A report by Barclays Capital said that the post-crisis performance improvements of retail auto collateral are real, and are not a result of new unseasoned issuance with low delinquencies and losses being included in calculations.

In an attempt to verify the authenticity of recent recoveries, Barclays analysts separated retail auto collateral performance metrics by vintage, ranging from 2005 to 2010, to eliminate the potential effects of new or lacking issuance in the sector. 

According to Barclays analysts, retail auto securitization collateral performance has recovered remarkably. Since hitting all-time highs for 60+ delinquencies (0.85%) and annualized net losses (2.27%) in February 2009, performance metrics have gotten back to pre-crisis levels for prime retail auto ABS deals, they said.

Analysts added that performance improvement has been just as impressive for non-prime retail auto ABS collateral. They mentioned that after hitting a height in 60+ delinquencies (5.32% in January 2009) and annualized net losses (12.97% in February 2009), performance has also recovered to pre-crisis levels.

However, Barclays analysts said that issuance volume was low by historical standards in 2008-09, and it is possible that the improved performance since 2009 is related to new deals coming on line for calculating the aggregate performance metrics. The addition of new deals to the performance calculations has the effect of exerting downward pressure on the metrics because newly issued transactions usually have low delinquencies and net losses.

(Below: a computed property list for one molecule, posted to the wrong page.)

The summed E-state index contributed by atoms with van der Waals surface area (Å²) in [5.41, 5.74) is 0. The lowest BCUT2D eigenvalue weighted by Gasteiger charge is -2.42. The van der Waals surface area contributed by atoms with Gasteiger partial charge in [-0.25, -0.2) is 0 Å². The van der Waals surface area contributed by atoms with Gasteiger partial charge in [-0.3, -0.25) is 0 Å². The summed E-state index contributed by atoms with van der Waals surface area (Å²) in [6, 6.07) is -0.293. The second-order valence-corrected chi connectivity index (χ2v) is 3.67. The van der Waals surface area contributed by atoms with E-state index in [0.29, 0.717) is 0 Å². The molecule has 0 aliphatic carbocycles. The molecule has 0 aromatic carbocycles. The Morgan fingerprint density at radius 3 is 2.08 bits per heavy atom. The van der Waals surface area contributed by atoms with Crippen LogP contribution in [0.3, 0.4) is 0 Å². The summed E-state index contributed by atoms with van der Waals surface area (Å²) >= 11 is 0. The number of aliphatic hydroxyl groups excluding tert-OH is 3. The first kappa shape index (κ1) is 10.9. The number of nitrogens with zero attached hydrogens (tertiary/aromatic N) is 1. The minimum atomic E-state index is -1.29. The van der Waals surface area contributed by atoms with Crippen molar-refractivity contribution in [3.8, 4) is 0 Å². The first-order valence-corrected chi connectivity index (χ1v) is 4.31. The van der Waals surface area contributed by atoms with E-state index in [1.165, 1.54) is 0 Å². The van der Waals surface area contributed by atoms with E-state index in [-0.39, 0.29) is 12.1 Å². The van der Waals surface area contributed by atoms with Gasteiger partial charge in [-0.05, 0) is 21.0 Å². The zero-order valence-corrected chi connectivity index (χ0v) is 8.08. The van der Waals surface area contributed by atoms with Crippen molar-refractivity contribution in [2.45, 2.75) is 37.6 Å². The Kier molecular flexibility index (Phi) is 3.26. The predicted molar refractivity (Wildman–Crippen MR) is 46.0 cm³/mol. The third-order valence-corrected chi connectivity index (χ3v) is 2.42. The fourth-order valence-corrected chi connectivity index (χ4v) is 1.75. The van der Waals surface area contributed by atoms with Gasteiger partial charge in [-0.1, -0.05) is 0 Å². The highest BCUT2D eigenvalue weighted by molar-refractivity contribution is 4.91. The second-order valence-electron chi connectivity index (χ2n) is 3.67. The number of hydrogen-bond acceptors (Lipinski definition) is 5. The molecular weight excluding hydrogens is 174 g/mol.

It is also possible that the deterioration in collateral performance in 2007-08, while clearly a reality caused by over-leveraged borrowers as well as the weakening economy, was worsened by a lack of new deals being part of the calculations. If no new deals are included, the aggregate performance metrics will manifest and increasing trend with loans aging and delinquencies and losses going up.

The question, analysts said, is how much of the improved performance experienced was related to the restart of the consumer ABS market and the inclusion of new deals in aggregate performance calculations relative to actual, real progress in borrower performance?

Analysts concluded that while some of the improvement may be correlated to “run-off” of older vintage transactions’ collateral pools, the stabilization of delinquencies and annualized net losses shows that collateral performance is recovering. However, the firm's aggregate performance metrics are designed to measure delinquencies and annualized net losses of collateral pools that back now outstanding retail auto securitizations. This is why analysts think their calculations are accurate, and considering the stabilization/improvement in delinquencies and annualized net losses of the earlier vintages in their report, better collateral performance is actually happening. 

Relative Value Recommendations

In the same report, analysts suggested a neutral weighting on the senior classes of bank credit card and prime retail auto loan ABS given the low nominal level of spreads on such paper. The bank also continues to recommend an overweight on equipment, FEELP student loan, and subordinate retail auto loan ABS.

Barclays also recommended nonprime retail auto ABS and current- and next-pay classes of private credit student loan ABS to investors, particularly senior rental fleet and timeshare ABS for those looking for incremental yield and a variation from “traditional consumer ABS”.

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